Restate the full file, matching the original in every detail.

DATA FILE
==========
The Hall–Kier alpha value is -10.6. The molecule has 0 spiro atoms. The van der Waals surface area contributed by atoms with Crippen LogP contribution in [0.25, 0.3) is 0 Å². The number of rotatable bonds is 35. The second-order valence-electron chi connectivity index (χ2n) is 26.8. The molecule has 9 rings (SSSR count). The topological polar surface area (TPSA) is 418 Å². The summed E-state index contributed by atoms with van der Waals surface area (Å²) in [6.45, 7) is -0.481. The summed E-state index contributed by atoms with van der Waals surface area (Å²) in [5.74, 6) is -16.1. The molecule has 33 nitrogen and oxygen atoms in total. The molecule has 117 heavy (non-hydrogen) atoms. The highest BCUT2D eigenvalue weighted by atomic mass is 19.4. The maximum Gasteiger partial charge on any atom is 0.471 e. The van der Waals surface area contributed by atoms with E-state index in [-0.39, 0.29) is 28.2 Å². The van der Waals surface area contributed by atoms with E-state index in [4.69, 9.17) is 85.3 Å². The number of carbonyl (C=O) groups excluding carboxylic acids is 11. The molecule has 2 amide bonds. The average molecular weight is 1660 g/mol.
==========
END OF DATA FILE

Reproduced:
The Hall–Kier alpha value is -10.6. The molecule has 0 spiro atoms. The van der Waals surface area contributed by atoms with Crippen LogP contribution in [0.25, 0.3) is 0 Å². The number of rotatable bonds is 35. The second-order valence-electron chi connectivity index (χ2n) is 26.8. The molecule has 9 rings (SSSR count). The topological polar surface area (TPSA) is 418 Å². The summed E-state index contributed by atoms with van der Waals surface area (Å²) in [6.45, 7) is -0.481. The summed E-state index contributed by atoms with van der Waals surface area (Å²) in [5.74, 6) is -16.1. The molecule has 33 nitrogen and oxygen atoms in total. The molecule has 117 heavy (non-hydrogen) atoms. The highest BCUT2D eigenvalue weighted by atomic mass is 19.4. The maximum Gasteiger partial charge on any atom is 0.471 e. The van der Waals surface area contributed by atoms with E-state index in [-0.39, 0.29) is 28.2 Å². The van der Waals surface area contributed by atoms with E-state index in [4.69, 9.17) is 85.3 Å². The number of carbonyl (C=O) groups excluding carboxylic acids is 11. The molecule has 2 amide bonds. The average molecular weight is 1660 g/mol.